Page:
#260 – Godzilla 2: War of the Monsters

Advance Wars of the Monsters
Go on, buddy, tell us how you really feel!
As shown from Godzilla’s POV.




GENRE: Strategy

RELEASE DATE: February 1992

Godzilla 2 sees developer Toho starting from scratch, which is, admittedly, not a bad idea. The original Godzilla should have been a bash-and-smash delight, but it suffered from irritable AI syndrome and all-around boring gameplay. In War of Monsters, bash-and-smash has been replaced by sit-and-think. Yes, friends, Godzilla 2 is a real-time-strategy game. What does that mean for you, the player? Well, instead of controlling Godzilla and his monster buds, you control… the army. Writing as a gamer and Godzilla fan, I’m already tapping out. I don’t play a Godzilla game to go against Godzilla. I want to control him, destroy other monsters and the human race, and be done with it! Bah.

Anyways, there are twelve scenarios to choose from on the main menu. It doesn’t matter which one you choose, as all of them involve shifting your fighter jets, tanks, and other weaponry closer to the monsters in order to fight against them. Often your goal is to “Stop Godzilla/Mothra/whoever from destroying this structure!” which is funny because the monsters never have any set pattern to their movement. They destroy whatever they want whenever they want, and if you don’t directly engage them, they won’t necessarily engage you; logical, I suppose, but still curious. Well, whatever. The point is, Toho destroyed yet another beloved genre, the RTS: firstly, by bringing in an iconic character that never belonged in said genre to begin with, and secondly, by making the back-and-forth gameplay neither strategic or interesting. Sadly, Toho continued their wave of Godzilla treachery further on the SNES, but (all praises due) I’m not covering that system, so if you’re curious – if you dare – check it out for yourself.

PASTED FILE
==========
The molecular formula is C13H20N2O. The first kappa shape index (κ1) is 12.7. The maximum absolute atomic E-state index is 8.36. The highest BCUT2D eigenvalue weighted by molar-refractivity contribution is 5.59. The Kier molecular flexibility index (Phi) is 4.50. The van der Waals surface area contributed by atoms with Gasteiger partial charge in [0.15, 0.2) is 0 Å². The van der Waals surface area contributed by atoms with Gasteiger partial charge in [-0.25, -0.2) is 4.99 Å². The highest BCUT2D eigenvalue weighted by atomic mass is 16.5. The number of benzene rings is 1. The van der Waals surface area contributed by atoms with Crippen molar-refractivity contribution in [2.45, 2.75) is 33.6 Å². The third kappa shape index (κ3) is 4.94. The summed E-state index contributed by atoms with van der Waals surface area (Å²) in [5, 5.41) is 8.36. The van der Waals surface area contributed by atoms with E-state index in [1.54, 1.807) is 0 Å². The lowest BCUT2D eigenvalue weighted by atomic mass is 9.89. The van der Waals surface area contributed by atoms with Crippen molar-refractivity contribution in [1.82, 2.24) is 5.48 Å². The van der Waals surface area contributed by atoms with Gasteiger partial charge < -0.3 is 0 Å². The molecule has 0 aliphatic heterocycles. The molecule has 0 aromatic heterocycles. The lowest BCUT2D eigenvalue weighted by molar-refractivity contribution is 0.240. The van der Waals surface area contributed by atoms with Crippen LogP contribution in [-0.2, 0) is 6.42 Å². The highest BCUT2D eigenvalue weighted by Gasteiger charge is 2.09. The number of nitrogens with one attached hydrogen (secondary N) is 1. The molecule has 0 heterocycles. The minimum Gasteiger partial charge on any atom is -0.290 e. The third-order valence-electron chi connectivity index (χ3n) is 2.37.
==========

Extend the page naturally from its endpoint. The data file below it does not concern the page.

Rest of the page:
The following two tabs change content below.

Latest posts by Dylan Cornelius (see all)

3 replies on “#260 – Godzilla 2: War of the Monsters”

I’d hardly call this game awful. In fact, as a hardcore Godzilla fan, I enjoyed renting it as a kid, more than once. Granted, the first Godzilla game on NES is MUCH better, and the replay value of this can fade after you’ve played all the scenarios, but for a primitive strategy game, it’s alright.

I really don’t get Toho’s mindset behind these Godzilla games, though. As a child, I wanted a Godzilla game to be ridiculous action and nothing else. Perhaps an ‘F’ rating was too harsh, but I still don’t care for the game. Different strokes!

Leave a Reply

Your email address will not be published. Required fields are marked *